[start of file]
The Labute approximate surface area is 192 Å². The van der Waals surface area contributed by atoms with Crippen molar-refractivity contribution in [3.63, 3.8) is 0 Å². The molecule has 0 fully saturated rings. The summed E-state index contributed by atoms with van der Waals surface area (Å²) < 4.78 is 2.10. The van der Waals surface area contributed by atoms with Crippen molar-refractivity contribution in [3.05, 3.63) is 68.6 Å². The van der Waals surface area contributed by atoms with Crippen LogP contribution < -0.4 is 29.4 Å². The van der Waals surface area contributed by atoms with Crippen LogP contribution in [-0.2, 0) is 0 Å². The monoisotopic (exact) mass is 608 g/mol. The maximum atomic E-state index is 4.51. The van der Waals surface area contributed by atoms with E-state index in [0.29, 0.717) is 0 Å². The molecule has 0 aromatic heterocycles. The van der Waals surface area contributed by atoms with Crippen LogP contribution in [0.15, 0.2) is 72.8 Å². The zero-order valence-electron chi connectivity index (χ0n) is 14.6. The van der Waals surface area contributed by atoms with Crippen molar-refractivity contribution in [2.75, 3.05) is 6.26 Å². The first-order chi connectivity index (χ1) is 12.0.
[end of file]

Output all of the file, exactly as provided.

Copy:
The Labute approximate surface area is 192 Å². The van der Waals surface area contributed by atoms with Crippen molar-refractivity contribution in [3.63, 3.8) is 0 Å². The molecule has 0 fully saturated rings. The summed E-state index contributed by atoms with van der Waals surface area (Å²) < 4.78 is 2.10. The van der Waals surface area contributed by atoms with Crippen molar-refractivity contribution in [3.05, 3.63) is 68.6 Å². The van der Waals surface area contributed by atoms with Crippen LogP contribution < -0.4 is 29.4 Å². The van der Waals surface area contributed by atoms with Crippen LogP contribution in [-0.2, 0) is 0 Å². The monoisotopic (exact) mass is 608 g/mol. The maximum atomic E-state index is 4.51. The van der Waals surface area contributed by atoms with E-state index in [0.29, 0.717) is 0 Å². The molecule has 0 aromatic heterocycles. The van der Waals surface area contributed by atoms with Crippen LogP contribution in [0.15, 0.2) is 72.8 Å². The zero-order valence-electron chi connectivity index (χ0n) is 14.6. The van der Waals surface area contributed by atoms with Crippen molar-refractivity contribution in [2.75, 3.05) is 6.26 Å². The first-order chi connectivity index (χ1) is 12.0.